Shortbread is a sweet that’s steeped in tradition, so it’s fitting that we have our own selection of “bite-sized” stories about Rose’s Shortbread. Here’s one of our favourites from our family’s long history of shortbread-making:
The Rose’s Shortbread story really begins with my grandmother. She really was an amazing woman who raised three children and operated her own corner store (known as a “dairy”) and boarding house in Edinburgh, Scotland. My mother and grandmother would work long hours together ordering, baking, and stocking goods to sell in the dairy.
As you know, butter is one of the key ingredients in shortbread, and during the Second World War, it became a scarce commodity. As a dairy-owner, my grandmother had a little more butter than most, which was a fact that one crafty repairman tried to exploit.
Every time the repairman was called to fix something in the shop, she noticed that some butter was missing from the dairy’s store; this was a problem, as what little butter they had was always in high demand. She knew the repairman must have been stealing it, but could never catch him in the act.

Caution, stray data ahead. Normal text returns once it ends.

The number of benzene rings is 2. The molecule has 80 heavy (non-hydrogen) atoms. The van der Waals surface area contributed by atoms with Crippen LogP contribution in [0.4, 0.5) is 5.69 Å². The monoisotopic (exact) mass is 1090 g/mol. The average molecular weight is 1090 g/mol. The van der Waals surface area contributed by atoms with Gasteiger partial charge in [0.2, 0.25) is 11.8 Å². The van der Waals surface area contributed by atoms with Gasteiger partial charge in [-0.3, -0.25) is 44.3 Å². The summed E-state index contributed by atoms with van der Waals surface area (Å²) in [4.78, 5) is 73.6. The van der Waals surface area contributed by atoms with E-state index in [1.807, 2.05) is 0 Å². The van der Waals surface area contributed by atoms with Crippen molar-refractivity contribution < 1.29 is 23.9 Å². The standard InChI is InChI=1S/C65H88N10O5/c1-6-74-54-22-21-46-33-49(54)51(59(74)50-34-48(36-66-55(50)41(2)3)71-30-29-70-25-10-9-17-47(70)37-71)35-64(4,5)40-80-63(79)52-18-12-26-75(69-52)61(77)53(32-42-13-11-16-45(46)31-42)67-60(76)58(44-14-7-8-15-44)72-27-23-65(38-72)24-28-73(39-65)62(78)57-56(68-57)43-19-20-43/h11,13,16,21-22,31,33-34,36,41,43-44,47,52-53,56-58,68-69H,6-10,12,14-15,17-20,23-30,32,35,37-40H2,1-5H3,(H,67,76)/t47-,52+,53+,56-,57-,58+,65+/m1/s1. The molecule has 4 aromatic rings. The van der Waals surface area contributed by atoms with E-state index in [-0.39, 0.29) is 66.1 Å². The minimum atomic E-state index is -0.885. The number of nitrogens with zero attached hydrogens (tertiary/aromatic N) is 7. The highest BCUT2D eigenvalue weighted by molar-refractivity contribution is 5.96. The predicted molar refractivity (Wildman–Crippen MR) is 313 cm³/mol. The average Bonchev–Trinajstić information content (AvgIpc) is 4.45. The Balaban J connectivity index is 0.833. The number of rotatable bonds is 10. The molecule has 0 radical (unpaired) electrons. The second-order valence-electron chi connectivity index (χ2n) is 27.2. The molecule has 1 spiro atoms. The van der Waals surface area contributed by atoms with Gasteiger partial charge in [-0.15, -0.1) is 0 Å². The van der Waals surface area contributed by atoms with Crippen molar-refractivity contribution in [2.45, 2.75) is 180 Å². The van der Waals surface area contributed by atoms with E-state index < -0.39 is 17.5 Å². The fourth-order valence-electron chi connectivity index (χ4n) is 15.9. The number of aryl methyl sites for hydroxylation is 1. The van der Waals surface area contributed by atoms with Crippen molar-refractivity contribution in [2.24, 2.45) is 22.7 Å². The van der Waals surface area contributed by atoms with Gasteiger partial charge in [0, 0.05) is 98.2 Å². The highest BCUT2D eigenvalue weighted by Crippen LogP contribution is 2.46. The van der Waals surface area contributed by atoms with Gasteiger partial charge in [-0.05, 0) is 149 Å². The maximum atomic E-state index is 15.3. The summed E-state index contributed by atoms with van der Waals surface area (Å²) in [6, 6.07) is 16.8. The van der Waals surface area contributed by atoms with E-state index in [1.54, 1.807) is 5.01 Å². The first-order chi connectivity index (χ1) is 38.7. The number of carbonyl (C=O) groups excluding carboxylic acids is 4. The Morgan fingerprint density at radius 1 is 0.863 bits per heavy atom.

She knew the repairman must have been stealing butter, but could never catch him in the act.
The next time he came by to fix something, she employed the ultimate British problem-solving technique and invited the repairman to stay afterwards for a cup of tea. He obliged, and she carefully stoked the stove as they chatted to make the room warmer and warmer. Eventually, the stolen butter melted—down from under his hat where he’d hidden it and all down the sides of his face and back of his head. Not a word was said by either my grandmother or the repairman, but not a scrap of butter was stolen from the dairy since.